Venom1080

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Absolutely! Humidity is very important to all centipede species. They can desiccate very easily if not provided the appropriate amount of moisture due to their method of breathing. I think 70% is a good number to shoot for, and usually isn't to hard to get in a small enclosure if you you add some sphagnum moss.
I and many other tarantula keepers tend to avoid gauges, the numbers are usually inaccurate and often lead people to heavily overwater their cages trying to find get that magic number.
What about Scolopendra hero's? ;) A near desert species of centipede. I will put some spaghnum moss in to maintain more favorable humidity for the pede. I just hope it's not too little too late. :(
 

Telsaro

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I am not sure the specifics of the Scolopendra heroes habitat. I do know that they need some humidity despite being a desert species. I typically try to keep a damp under layer of substrate with a top layer that is a bit dry. This allows the centipede to decide what moisture level it needs. It can burrow for more moisture or come to the top so stay dry. This also helps prevent some of the fungi that can affect centipedes that are kept too damp.

I agree with you on gauges. Not sure if a digital one would work better. I might swap to that in the future now that my tank is large enough to accommodate it. I have found that a water dish with large surface area does wonders for maintaining some additional humidity, and has the added benefit of not needing to drench the substrate.
 

Venom1080

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I am not sure the specifics of the Scolopendra heroes habitat. I do know that they need some humidity despite being a desert species. I typically try to keep a damp under layer of substrate with a top layer that is a bit dry. This allows the centipede to decide what moisture level it needs. It can burrow for more moisture or come to the top so stay dry. This also helps prevent some of the fungi that can affect centipedes that are kept too damp.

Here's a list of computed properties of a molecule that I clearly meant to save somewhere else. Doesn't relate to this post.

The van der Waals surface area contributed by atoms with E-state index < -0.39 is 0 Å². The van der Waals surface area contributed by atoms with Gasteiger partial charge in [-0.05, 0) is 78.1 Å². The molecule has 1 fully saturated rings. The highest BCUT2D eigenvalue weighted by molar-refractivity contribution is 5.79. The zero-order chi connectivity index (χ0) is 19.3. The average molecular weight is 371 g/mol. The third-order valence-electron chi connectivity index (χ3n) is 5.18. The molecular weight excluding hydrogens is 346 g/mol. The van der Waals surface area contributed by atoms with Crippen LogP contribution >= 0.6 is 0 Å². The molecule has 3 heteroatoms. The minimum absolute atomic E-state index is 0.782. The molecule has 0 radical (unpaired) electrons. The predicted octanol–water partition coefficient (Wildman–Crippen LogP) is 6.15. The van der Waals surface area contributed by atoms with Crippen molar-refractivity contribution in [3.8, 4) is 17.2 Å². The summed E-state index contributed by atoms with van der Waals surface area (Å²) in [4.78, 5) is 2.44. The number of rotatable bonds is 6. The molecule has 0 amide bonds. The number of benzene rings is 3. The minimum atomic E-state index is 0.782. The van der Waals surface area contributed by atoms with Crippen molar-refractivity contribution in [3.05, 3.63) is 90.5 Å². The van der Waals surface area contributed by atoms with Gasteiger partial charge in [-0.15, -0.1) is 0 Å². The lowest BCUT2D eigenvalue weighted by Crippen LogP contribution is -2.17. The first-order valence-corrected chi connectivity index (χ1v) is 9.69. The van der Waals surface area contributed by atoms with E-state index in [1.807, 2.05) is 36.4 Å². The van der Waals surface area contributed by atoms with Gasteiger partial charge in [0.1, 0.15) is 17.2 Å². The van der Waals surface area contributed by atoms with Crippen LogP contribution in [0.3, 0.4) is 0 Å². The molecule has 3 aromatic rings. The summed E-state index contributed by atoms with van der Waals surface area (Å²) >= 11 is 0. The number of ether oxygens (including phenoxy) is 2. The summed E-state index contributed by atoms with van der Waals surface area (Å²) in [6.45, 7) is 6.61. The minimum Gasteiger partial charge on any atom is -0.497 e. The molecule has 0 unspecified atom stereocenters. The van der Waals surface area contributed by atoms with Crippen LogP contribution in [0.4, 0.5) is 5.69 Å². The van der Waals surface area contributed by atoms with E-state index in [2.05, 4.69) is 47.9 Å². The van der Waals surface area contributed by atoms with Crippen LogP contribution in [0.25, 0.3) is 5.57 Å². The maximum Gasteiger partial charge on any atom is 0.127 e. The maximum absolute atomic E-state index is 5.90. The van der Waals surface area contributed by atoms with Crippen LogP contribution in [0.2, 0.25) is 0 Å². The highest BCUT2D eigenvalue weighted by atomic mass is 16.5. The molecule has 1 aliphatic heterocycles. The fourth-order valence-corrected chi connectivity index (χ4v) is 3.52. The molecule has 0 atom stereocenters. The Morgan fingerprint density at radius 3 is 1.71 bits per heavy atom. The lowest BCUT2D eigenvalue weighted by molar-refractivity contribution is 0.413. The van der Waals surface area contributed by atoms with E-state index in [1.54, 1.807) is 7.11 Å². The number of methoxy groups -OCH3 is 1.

I agree with you on gauges. Not sure if a digital one would work better. I might swap to that in the future now that my tank is large enough to accommodate it. I have found that a water dish with large surface area does wonders for maintaining some additional humidity, and has the added benefit of not needing to drench the substrate.
i agree. they need some humidity, but little compared to tropical species.
 

Chris LXXIX

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i agree. they need some humidity, but little compared to tropical species.
Yes it's easy :-s

Talking about adults: not dry like you would keep a genus Grammostola, C.cyaneopubescens, P.murinus etc so with a "bone dry & water dish" but not even in a more humid enclosure like their Asian counterparts. Once part of the substrate is a bit moist it's fine for those North American centipedes.
 

Venom1080

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Yes it's easy :-s

Talking about adults: not dry like you would keep a genus Grammostola, C.cyaneopubescens, P.murinus etc so with a "bone dry & water dish" but not even in a more humid enclosure like their Asian counterparts. Once part of the substrate is a bit moist it's fine for those North American centipedes.